The young man wanted to know who had built the hundreds of miles of dry stone walls? Good question!
On the way down to the Dale, we passed some great old farms.
We found some interesting articles to take home - you can see why I was the prime contributor to my infant school's nature table!!
The Dale itself is such an interesting place. It has a river running through it, but this disappears in places as there is another huge river underground too. There are lots of old Lead Mines too, and the water disappears through cracks in the rocks into these.
Everything is covered in layers of very thick moss.
The fascinating part of this area, is that although it is really high, at one time, this part of the world was on the sea bed. You can find fossils of sea shells etc embedded in the rocks. I think that takes some getting your head around.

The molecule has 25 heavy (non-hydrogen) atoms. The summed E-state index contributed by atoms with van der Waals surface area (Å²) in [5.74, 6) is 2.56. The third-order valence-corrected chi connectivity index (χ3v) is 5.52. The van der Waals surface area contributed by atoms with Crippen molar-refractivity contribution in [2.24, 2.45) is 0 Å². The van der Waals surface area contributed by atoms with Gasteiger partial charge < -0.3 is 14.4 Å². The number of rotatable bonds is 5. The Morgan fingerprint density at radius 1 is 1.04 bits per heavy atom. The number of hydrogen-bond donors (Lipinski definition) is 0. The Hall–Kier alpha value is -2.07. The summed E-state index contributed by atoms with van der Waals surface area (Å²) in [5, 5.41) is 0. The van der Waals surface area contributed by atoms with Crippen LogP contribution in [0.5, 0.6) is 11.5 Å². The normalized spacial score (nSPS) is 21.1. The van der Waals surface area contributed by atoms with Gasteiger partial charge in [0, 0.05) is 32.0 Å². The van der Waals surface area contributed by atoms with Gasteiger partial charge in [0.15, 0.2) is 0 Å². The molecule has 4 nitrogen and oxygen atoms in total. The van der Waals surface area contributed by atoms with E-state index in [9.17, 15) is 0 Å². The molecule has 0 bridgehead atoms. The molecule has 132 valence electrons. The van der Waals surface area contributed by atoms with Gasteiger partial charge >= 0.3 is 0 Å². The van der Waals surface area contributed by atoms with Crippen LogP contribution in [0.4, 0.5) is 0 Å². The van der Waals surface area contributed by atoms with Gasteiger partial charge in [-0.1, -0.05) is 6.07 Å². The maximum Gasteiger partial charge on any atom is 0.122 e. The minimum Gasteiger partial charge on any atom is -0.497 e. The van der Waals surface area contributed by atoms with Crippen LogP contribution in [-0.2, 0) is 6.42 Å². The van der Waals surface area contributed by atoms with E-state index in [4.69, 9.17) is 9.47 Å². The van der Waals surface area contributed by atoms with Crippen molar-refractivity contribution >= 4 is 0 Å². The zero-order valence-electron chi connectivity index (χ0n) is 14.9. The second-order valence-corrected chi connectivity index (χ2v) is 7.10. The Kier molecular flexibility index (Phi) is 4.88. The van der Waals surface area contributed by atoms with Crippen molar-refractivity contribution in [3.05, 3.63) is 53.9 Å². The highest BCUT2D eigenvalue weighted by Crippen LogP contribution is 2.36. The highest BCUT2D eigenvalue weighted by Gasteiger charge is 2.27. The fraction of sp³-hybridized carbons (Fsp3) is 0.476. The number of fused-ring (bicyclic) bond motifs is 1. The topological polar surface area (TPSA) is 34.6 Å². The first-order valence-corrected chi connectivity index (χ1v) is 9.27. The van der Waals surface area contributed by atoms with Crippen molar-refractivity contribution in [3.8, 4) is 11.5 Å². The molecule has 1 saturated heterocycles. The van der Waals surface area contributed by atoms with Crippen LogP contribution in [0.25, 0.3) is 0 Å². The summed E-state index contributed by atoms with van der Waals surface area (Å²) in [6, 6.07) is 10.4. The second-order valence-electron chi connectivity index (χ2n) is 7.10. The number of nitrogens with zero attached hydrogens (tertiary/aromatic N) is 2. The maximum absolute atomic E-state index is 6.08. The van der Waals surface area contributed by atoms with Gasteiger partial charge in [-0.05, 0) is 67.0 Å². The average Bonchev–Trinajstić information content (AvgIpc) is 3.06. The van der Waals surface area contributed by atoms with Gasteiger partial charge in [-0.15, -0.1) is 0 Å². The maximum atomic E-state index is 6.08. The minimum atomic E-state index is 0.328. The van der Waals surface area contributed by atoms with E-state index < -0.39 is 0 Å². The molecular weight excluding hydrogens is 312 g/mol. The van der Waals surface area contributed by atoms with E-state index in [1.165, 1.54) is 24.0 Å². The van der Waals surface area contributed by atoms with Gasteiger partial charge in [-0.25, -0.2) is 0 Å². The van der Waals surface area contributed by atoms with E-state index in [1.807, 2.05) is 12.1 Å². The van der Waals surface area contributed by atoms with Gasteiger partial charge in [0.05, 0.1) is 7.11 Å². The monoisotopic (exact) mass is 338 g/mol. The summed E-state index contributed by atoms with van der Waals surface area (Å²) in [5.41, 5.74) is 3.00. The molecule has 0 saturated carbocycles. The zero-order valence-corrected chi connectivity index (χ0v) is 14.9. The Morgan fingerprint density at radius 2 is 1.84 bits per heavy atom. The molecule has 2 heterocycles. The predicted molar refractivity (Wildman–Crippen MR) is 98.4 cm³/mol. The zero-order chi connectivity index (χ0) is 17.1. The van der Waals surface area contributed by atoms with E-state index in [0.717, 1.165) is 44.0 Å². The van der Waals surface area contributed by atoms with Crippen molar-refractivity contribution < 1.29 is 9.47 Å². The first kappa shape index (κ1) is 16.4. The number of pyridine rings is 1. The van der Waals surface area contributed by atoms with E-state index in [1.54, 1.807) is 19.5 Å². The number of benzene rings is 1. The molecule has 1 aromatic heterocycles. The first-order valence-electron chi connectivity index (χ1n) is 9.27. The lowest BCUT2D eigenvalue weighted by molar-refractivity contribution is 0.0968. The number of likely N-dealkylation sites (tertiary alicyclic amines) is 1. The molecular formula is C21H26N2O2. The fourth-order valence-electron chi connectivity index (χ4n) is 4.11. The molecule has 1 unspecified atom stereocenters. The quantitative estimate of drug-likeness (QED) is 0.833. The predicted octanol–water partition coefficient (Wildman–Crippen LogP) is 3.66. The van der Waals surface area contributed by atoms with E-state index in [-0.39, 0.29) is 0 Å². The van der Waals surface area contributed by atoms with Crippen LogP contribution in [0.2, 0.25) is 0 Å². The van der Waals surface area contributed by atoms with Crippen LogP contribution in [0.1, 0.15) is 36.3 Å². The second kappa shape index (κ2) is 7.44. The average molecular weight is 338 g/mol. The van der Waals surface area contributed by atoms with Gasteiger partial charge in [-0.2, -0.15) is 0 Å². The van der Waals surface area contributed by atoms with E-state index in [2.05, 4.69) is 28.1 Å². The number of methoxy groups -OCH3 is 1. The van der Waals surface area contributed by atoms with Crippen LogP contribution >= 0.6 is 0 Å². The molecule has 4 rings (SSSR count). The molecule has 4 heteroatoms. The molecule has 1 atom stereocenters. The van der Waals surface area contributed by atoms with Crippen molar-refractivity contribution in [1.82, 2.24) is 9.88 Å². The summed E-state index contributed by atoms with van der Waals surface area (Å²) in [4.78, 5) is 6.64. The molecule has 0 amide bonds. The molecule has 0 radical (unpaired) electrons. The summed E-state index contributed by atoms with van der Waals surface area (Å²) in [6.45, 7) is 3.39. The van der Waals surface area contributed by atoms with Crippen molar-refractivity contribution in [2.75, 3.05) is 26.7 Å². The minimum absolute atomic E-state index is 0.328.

There are signs up asking you not to paddle in the water, or let your dog swim in it as they are trying to preserve the native crayfish that are in here.
Some of the caves are pretty spectacular too. This one gushes water out after heavy rainfall.
We had time later to call into Bakewell (which was heaving with Sunday visitors). You have no idea of the number of tourists I had to glare at to get them to vacate the shop window of the Bakewell Pudding so that I get get a decent photo!